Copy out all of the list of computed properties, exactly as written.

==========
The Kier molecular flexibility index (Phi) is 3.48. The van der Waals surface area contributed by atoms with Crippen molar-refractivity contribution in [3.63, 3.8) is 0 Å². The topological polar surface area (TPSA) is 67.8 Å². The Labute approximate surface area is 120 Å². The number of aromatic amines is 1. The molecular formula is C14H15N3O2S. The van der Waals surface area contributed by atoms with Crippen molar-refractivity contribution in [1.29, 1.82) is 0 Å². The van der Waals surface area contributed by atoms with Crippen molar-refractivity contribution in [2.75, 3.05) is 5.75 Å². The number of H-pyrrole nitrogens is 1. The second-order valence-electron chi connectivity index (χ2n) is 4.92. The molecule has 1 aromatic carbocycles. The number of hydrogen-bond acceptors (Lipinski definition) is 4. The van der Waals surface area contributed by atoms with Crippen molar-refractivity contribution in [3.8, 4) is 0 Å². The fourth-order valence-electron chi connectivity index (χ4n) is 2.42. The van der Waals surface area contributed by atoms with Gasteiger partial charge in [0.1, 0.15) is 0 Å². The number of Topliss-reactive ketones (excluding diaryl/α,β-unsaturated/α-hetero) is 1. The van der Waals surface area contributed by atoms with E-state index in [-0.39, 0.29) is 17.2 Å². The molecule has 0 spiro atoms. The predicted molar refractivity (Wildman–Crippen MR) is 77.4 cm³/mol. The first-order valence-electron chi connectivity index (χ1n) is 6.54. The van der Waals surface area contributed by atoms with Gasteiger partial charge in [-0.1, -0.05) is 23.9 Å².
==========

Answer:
The Kier molecular flexibility index (Phi) is 3.48. The van der Waals surface area contributed by atoms with Crippen molar-refractivity contribution in [3.63, 3.8) is 0 Å². The topological polar surface area (TPSA) is 67.8 Å². The Labute approximate surface area is 120 Å². The number of aromatic amines is 1. The molecular formula is C14H15N3O2S. The van der Waals surface area contributed by atoms with Crippen molar-refractivity contribution in [1.29, 1.82) is 0 Å². The van der Waals surface area contributed by atoms with Crippen molar-refractivity contribution in [2.75, 3.05) is 5.75 Å². The number of H-pyrrole nitrogens is 1. The second-order valence-electron chi connectivity index (χ2n) is 4.92. The molecule has 1 aromatic carbocycles. The number of hydrogen-bond acceptors (Lipinski definition) is 4. The van der Waals surface area contributed by atoms with Crippen molar-refractivity contribution in [3.8, 4) is 0 Å². The fourth-order valence-electron chi connectivity index (χ4n) is 2.42. The van der Waals surface area contributed by atoms with Gasteiger partial charge in [0.1, 0.15) is 0 Å². The number of Topliss-reactive ketones (excluding diaryl/α,β-unsaturated/α-hetero) is 1. The van der Waals surface area contributed by atoms with E-state index in [-0.39, 0.29) is 17.2 Å². The molecule has 0 spiro atoms. The predicted molar refractivity (Wildman–Crippen MR) is 77.4 cm³/mol. The first-order valence-electron chi connectivity index (χ1n) is 6.54. The van der Waals surface area contributed by atoms with Gasteiger partial charge in [-0.1, -0.05) is 23.9 Å².